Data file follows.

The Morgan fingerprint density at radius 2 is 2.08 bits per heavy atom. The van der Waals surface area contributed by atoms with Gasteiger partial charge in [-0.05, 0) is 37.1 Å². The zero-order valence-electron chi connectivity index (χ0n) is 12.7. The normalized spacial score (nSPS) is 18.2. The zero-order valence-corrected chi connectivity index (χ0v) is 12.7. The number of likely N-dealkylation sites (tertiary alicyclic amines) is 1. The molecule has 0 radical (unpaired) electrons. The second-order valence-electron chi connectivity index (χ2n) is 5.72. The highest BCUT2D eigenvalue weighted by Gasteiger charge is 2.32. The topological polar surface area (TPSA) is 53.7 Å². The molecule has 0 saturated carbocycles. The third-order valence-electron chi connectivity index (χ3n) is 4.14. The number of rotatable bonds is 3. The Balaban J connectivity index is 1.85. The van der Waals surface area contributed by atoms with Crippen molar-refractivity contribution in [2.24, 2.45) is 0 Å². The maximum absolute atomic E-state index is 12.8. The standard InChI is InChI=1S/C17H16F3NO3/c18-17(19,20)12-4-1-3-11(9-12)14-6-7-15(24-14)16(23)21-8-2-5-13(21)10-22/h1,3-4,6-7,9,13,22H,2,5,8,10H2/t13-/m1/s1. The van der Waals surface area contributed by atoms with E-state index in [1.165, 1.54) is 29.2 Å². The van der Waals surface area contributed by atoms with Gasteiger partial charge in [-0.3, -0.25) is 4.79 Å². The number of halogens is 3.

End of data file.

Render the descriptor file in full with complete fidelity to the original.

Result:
The Morgan fingerprint density at radius 2 is 2.08 bits per heavy atom. The van der Waals surface area contributed by atoms with Gasteiger partial charge in [-0.05, 0) is 37.1 Å². The zero-order valence-electron chi connectivity index (χ0n) is 12.7. The normalized spacial score (nSPS) is 18.2. The zero-order valence-corrected chi connectivity index (χ0v) is 12.7. The number of likely N-dealkylation sites (tertiary alicyclic amines) is 1. The molecule has 0 radical (unpaired) electrons. The second-order valence-electron chi connectivity index (χ2n) is 5.72. The highest BCUT2D eigenvalue weighted by Gasteiger charge is 2.32. The topological polar surface area (TPSA) is 53.7 Å². The molecule has 0 saturated carbocycles. The third-order valence-electron chi connectivity index (χ3n) is 4.14. The number of rotatable bonds is 3. The Balaban J connectivity index is 1.85. The van der Waals surface area contributed by atoms with Crippen molar-refractivity contribution in [2.24, 2.45) is 0 Å². The maximum absolute atomic E-state index is 12.8. The standard InChI is InChI=1S/C17H16F3NO3/c18-17(19,20)12-4-1-3-11(9-12)14-6-7-15(24-14)16(23)21-8-2-5-13(21)10-22/h1,3-4,6-7,9,13,22H,2,5,8,10H2/t13-/m1/s1. The van der Waals surface area contributed by atoms with E-state index in [1.165, 1.54) is 29.2 Å². The van der Waals surface area contributed by atoms with Gasteiger partial charge in [-0.3, -0.25) is 4.79 Å². The number of halogens is 3.